In Pennsylvania, ASA affiliate Pennsylvanians for Medical
Marijuana is working to push forward House Bill 1393,
the Compassionate Use Medical Marijuana Act, which would
allow patients and caregivers to cultivate and possess
limited amounts of cannabis and establish state-licensed
dispensaries. The group is holding a fundraiser on April
20 and a lobbying day in Harrisburg on April 21 so patients
and advocates can visit their representatives. The House
bill is awaiting a hearing before the Health and Human
Services committee; a Senate version of the bill is expected
sometime in May.
In New Jersey, the Coalition for Medical Marijuana--New
Jersey (CMMNJ), an ASA affiliate, sponsored an informational
town hall meeting to educate the community on the state's
new medical cannabis law, which took effect in January.
The "New Jersey Compassionate Use Medical Marijuana
Act" allows patients with qualifying conditions to
possess and use of up to two ounces of marijuana a month
with the recommendation of a licensed. Patients fighting
such conditions as cancer, AIDS, multiple sclerosis and
Crohn's disease can receive ID cards from the New Jersey
Department of Health and Senior Services that will allow
them to obtain cannabis from state-licensed Alternative
Treatment Centers by July 2010. CMMNJ holds open, public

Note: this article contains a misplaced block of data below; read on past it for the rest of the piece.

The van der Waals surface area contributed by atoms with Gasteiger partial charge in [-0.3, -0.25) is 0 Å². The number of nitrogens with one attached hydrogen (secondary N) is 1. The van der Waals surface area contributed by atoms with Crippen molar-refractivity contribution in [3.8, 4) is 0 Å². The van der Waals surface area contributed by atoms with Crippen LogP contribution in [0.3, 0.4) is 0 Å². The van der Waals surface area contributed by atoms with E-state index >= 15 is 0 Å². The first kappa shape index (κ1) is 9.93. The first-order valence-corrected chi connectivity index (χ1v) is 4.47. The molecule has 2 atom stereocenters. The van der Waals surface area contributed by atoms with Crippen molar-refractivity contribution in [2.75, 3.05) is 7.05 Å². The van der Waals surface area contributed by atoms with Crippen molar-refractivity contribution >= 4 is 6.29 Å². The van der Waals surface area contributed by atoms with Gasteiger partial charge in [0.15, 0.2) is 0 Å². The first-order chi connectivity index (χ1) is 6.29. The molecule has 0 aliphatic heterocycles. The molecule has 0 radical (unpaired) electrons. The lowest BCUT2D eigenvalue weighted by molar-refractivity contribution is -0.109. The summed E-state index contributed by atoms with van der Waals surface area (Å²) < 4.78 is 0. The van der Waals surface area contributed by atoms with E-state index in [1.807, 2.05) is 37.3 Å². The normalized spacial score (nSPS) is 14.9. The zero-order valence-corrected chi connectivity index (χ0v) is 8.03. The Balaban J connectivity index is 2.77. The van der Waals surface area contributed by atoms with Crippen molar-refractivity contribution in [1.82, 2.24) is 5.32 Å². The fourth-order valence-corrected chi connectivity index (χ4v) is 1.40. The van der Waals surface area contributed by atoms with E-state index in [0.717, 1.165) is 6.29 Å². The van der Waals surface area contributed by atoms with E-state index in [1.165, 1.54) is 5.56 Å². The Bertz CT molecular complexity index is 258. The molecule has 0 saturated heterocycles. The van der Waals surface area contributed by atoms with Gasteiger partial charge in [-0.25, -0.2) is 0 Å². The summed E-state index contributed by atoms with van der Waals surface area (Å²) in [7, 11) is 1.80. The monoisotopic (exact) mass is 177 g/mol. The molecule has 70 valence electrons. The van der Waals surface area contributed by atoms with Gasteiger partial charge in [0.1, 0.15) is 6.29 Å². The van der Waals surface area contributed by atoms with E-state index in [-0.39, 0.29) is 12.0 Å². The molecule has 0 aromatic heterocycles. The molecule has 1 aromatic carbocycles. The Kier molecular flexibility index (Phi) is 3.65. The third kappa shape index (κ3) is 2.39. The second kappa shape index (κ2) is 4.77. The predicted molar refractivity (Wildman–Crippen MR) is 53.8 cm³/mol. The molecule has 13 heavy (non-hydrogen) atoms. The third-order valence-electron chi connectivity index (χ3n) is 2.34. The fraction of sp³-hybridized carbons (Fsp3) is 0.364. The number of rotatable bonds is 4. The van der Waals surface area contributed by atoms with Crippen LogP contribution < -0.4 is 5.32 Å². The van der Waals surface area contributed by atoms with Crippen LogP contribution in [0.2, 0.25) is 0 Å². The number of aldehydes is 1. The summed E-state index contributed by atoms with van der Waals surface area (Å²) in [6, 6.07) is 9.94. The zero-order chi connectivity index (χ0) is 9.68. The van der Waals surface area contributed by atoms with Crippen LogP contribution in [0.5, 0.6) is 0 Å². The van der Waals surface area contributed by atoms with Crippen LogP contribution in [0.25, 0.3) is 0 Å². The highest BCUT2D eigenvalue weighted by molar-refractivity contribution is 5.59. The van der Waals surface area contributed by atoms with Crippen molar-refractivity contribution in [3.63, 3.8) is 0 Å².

meetings on the second Tuesday of each month at the Lawrence
Twp. Library; the next meeting will be April 13.
In Oregon, ASA affiliate Voter Power is collecting signatures
to qualify a medical marijuana initiative for the November
ballot. Initiative 28 would create a system of state-regulated
dispensaries and state-licensed medical marijuana producers.
Dispensaries would have to be Oregon nonprofits and pay
both a $2,000 license fee and a 10% tax on gross sales.
Licensed producers would have to pay a $1,000 fee and
the 10% tax. State-approved patients would be able to
buy their supplies at any dispensary, and dispensaries
would be able to buy from any licensed producer.
"The law works well for you if you live on a farm
or can network with other patients, but if you're terminally
ill in a hospice, you might be out of luck," said
John Sajo of Voter Power, which also spearheaded the Oregon
Medical Marijuana Act in 1998. "We'd like to do it
like California, where patients can go to a dispensary
and have myriad choices."
Advocates in Oregon need to submit 82,769 valid signatures
by July 2 to make the November ballot. Organizers say
they have over 90,000 signatures already and intend to
file more than 120,000 by the end of May, leaving time
to collect more if an unusually large number are ruled
Cannabis Law Enacted then Suspended
District Council Working on Regulations for Safe Access
medical cannabis initiative in Washington, D.C. passed
its mandatory 30-day Congressional review period last
month but was immediately suspended by the local District
Council so they can complete regulations for implementing
the new law.
Initiative 59, known as the Legalization of Marijuana
for Medical Treatment Initiative, was approved by 69%
of voters in 1998 but blocked by Congress from taking
effect then. That ban was lifted earlier this year.
"We're extremely pleased that Congress finally decided
to allow the District of Columbia's medical marijuana
law to take effect," said Nikolas Schiller from the
D.C. chapter of ASA."We're also anxious to see the